CURSOR #7 – February 1979

“When we think ahead a bit about where the small computer revolution is going to take us in a few years, I think that the potential for devices to help the disabled will be a very important area. I have no illusions about 8K PETs solving all the problems of the disabled, but there may be an important side effect: far more people will know something about computers and the type of problems they can solve...I believe that this ‘wave’ of sophisticated computer users will be far more important than the most exciting hardware development you can imagine.”
—Excerpted from A Cursory Glance, Issue #7

Screenshot of a symmetrical pattern composed of PETSCII characters.
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Author: Ken Matthews
Original file name: COVER07
PRG file: cover07.prg

This month's cover features a kaleidoscope animation that creates symmetrical patterns composed of some of the PETSCII characters that can be reflected across both x- and y-axes. The characters are added one at a time, and removed infrequently (there's only a small chance that a space character will be drawn), so if you leave the cover running for a while, the display becomes quite busy.

Pressing SPACE takes you to the table of contents for the issue.

Screenshot of a list of contract employees and hourly wages.
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Author: Glen Fisher
Original file name: PRICER
PRG file: pricer.prg

Whenever I see programs like PRICER, I wonder how often they were actually run. I'm not convinced that these menu-based financial programs were terribly useful—at least, not without modifications. The average subscriber may have found more use out of dissecting the BASIC listing to see how the program was put together, and then either making modifications to PRICER or writing their own cost estimator tailored to suit their individual needs. Commercial spreadsheets were very expensive at the time, so writing your own bespoke budget estimator in BASIC would have been a cost-effective alternative.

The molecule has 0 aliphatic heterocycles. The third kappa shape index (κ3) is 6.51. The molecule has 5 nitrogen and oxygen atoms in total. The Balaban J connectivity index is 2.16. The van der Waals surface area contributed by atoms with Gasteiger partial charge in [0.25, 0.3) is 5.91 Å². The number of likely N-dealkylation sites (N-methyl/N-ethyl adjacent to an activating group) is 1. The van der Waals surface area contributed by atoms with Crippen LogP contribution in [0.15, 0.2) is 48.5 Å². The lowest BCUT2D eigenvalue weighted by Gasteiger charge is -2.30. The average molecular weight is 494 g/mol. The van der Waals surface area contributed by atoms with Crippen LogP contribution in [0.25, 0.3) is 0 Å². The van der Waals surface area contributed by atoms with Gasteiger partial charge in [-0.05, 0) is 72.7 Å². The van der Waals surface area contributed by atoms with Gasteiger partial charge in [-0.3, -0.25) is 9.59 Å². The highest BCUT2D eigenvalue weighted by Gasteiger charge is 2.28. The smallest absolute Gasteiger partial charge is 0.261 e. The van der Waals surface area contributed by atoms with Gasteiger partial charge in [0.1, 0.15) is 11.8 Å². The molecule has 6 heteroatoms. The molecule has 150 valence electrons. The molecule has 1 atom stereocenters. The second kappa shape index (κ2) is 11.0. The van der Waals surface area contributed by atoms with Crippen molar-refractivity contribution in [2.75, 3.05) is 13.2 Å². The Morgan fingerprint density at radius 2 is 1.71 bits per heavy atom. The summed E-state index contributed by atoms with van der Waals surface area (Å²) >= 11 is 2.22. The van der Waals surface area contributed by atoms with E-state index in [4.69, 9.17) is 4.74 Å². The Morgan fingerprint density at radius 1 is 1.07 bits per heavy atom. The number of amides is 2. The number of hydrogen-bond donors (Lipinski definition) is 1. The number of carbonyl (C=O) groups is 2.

The UX is clumsy but not terrible. You have to answer several questions about costs and percentages, although its not entirely clear the first time through what you're being asked for. I'm also not sure what those weird inverse-video PETSCII characters (SHIFT-U and SHIFT-L) after the hourly wage values are supposed to represent. After you work your way through all the prompts, the PET presents you with a project budget spanning the project timeline.

Screenshot of a menu of sound effects.
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Author: Ken Matthews
Original file name: SOUND!
PRG file: sound.prg

SOUND! is a small library of sound effects and short tunes for the PET's CB2 sound capability. (The ! on the filename lets you know that SOUND has sound, just in case there's any confusion.) The variety of sounds that the author was able to coax out of the PET's simple square-wave generator must have been impressive in 1979 (and it's still pretty nifty today). The program listing is a useful resource for programmers who want to learn more about CB2 sound, because each of the program's 17 sounds is created in a single, self-contained BASIC subroutine—no machine-language knowledge required.

Screenshot of a Mastermind game. The player has guessed the pattern in 8 moves.
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Author: Glen Fisher
Original file name: MIND
PRG file: mind.prg

MIND is a solid version of the code-breaking guessing game Mastermind. The complexity of the controls laid out in the instructions had me concerned at first, but the multiple input schemes work quite well. You can enter your guesses using the first letter of each colour (Red, Orange, Yellow, Green, Blue, or Violet) or the number keys 1 through 6. The display is simple but functional, and the game play proceeds smoothly.

I found one small bug in the program. If you opt not to read the instructions, the game board initializes with the business character set instead of the graphics character set.

Screenshot of a menu-based football simulation.
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Author: Mark Pelczarski
Original file name: FBALL
PRG file: fball.prg

FBALL is a menu-based (American) football simulator. You choose your offensive and defensive plays from a numbered list, but it's not obvious how the program evaluates your choices and determines the appropriate yardage. The game would be improved by some additional visuals but when I stopped the program and checked available RAM with PRINT FRE(0) there were only 139 bytes left unused! The PETSCII playing field is well drawn. Someone who was really into football might have enjoyed playing with this program in 1979.

Screenshot of 'wallpaper' composed of a repeated pattern of inverse-video PETSCII characters.
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Author: Ralph Dufour
Original file name: PAPER
PRG file: paper.prg

"Yes, you too can be a famous wallpaper designer," proclaims the flyer. PAPER asks the user to supply four characters, and then generates a repeated "wallpaper" pattern on the screen, adding some additional room details in PETSCII: a door, light switch, table, electrical outlet, and a hideous portrait. (That thing in the bottom right corner is probably meant to be a dog with an animated wagging tail.) This program could benefit from some variety in its patterns. There is only one way that the PET will place the chosen characters in sequence, meaning once you've seen one pattern, you've kind of seen them all.

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